My team have a great habit of sending around things of interest, and so it was one of my colleagues who pointed me towards Meng To’s website.
Whilst the site is, indeed, a thing of beauty (as one would expect from a UI/UX designer), I was most interested to see that, on his blog, Meng was pushing Bohemian Coding‘s Sketch.
Sketch is a brilliant vector-drawing application—a replacement to Illustrator and much of what I use Photoshop for—that I have been moderately evangelical about at work. (This may or may not have something to do with my personal mission to eliminate Adobe’s over-priced, bloated software from my work-flows).
One of Meng’s posts is about how to get started with Sketch, and he links to a number of great resources—including icon sets and, usefully, a new-to-me website called Subtle Patterns.
Subtle Patterns does exactly what it says on the tin: it provides pages and pages of free subtle patterns for use in your designs. I have immediately book-marked it…
I will write more about Sketch at a later date, but I heartily recommend giving a trial.
The new A List Apart home page, viewed at my browser’s full height. No, I haven’t scrolled down.
A List Apart have embarked on a redesign, and I have to say that I am not a fan. Let me very briefly lay out the reasons why:
- the cut-off logo looks weird. Not cool—just weird. I keep checking whether my scrolling has gone haywire.
- it has massive text. Why does it have massive text? Seriously, why would you want to force me to scroll more than I already have to? And yes, I do have a scroll-wheel at home; but no, I do not have one at work. And that applies to Zeldman’s site too.
- the RSS Feed is now full of endless links to other endless resources. If I spent every hour of my day checking them, I would be unemployed.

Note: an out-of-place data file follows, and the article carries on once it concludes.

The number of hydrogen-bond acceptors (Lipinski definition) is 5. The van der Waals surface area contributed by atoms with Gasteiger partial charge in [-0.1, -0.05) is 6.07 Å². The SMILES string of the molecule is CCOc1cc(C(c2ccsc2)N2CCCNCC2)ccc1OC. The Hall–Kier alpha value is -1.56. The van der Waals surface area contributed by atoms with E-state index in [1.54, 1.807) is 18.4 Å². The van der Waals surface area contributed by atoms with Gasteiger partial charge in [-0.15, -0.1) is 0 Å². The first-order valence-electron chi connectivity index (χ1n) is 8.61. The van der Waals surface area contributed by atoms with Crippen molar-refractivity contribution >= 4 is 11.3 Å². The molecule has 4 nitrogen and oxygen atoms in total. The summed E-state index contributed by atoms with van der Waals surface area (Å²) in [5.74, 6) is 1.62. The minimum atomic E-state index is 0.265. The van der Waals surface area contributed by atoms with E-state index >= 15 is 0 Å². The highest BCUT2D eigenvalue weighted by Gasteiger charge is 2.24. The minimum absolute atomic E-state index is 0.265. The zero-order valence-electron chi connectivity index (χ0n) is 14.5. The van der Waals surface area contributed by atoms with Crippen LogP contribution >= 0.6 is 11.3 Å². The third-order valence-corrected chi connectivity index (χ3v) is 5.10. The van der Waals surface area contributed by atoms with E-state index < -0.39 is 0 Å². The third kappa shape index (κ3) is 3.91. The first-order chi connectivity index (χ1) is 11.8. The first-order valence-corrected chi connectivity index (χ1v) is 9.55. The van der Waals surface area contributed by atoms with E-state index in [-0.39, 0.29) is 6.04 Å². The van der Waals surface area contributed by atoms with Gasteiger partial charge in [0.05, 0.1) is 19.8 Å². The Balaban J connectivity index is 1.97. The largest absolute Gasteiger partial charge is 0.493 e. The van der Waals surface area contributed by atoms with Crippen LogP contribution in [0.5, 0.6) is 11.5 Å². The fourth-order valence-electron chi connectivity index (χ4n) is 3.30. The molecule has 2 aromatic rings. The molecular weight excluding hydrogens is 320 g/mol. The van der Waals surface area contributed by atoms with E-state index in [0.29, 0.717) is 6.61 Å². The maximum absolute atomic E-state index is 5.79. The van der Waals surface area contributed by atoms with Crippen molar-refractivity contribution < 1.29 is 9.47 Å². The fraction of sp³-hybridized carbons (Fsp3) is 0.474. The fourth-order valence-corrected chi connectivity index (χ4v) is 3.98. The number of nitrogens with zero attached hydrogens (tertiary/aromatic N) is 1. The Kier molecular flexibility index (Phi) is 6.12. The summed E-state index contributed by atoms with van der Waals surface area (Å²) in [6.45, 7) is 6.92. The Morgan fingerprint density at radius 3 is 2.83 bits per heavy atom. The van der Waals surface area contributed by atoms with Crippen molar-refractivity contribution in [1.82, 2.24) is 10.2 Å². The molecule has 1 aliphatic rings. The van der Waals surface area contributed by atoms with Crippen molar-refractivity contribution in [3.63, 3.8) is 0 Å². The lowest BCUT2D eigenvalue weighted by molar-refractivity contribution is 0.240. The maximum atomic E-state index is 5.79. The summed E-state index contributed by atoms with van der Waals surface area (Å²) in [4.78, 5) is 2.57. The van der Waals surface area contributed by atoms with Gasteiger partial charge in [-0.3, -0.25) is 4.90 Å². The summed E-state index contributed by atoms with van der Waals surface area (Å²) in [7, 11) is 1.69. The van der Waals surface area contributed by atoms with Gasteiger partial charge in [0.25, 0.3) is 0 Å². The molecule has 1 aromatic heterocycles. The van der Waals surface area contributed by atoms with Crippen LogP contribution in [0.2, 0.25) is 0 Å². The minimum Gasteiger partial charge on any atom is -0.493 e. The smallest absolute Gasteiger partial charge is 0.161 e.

- part of the excellence of A List Apart was its carefully selected articles that did not clutter my RSS Reader with endless link lists of other people’s things to read. I thought that ALA’s principled stand against the constant barrage of information whoring was admirable—it showed a confidence in its format and writing. Now it is just another Daring Fireball or Shawn Blanc.
- I wouldn’t mind lots of link lists to interesting articles if all of these massively profitable sites—like Daring Fireball and Shawn Blanc and, now, ALA—weren’t basically linking to the same stuff. (I know, because they are all in my Feed Reader.)
- yes, I do know that I can modify my ALA Feed: but why should I have to…?
I don’t pretend to be the world’s most amazing designer—and, even if I did, you certainly wouldn’t know it from this largely unmodified template—but I rather think that ALA’s redesign is not an improvement.
And I really wish that people would stop trying to make money by piggy-backing off the time and effort that other people put in. I mean, I don’t always agree with them, but at least the denizens of Boagworld write their own material.
The increasing prevalence of blogs consisting of little more than daily link lists is a bit like having a bunch of friends who think that repeating Monty Python sketches word for word for an entire evening is either amusing or interesting.
Eventually, the tech internet is going to consist solely of link lists of link lists.
At which point, I shall pray for the Apocalypse.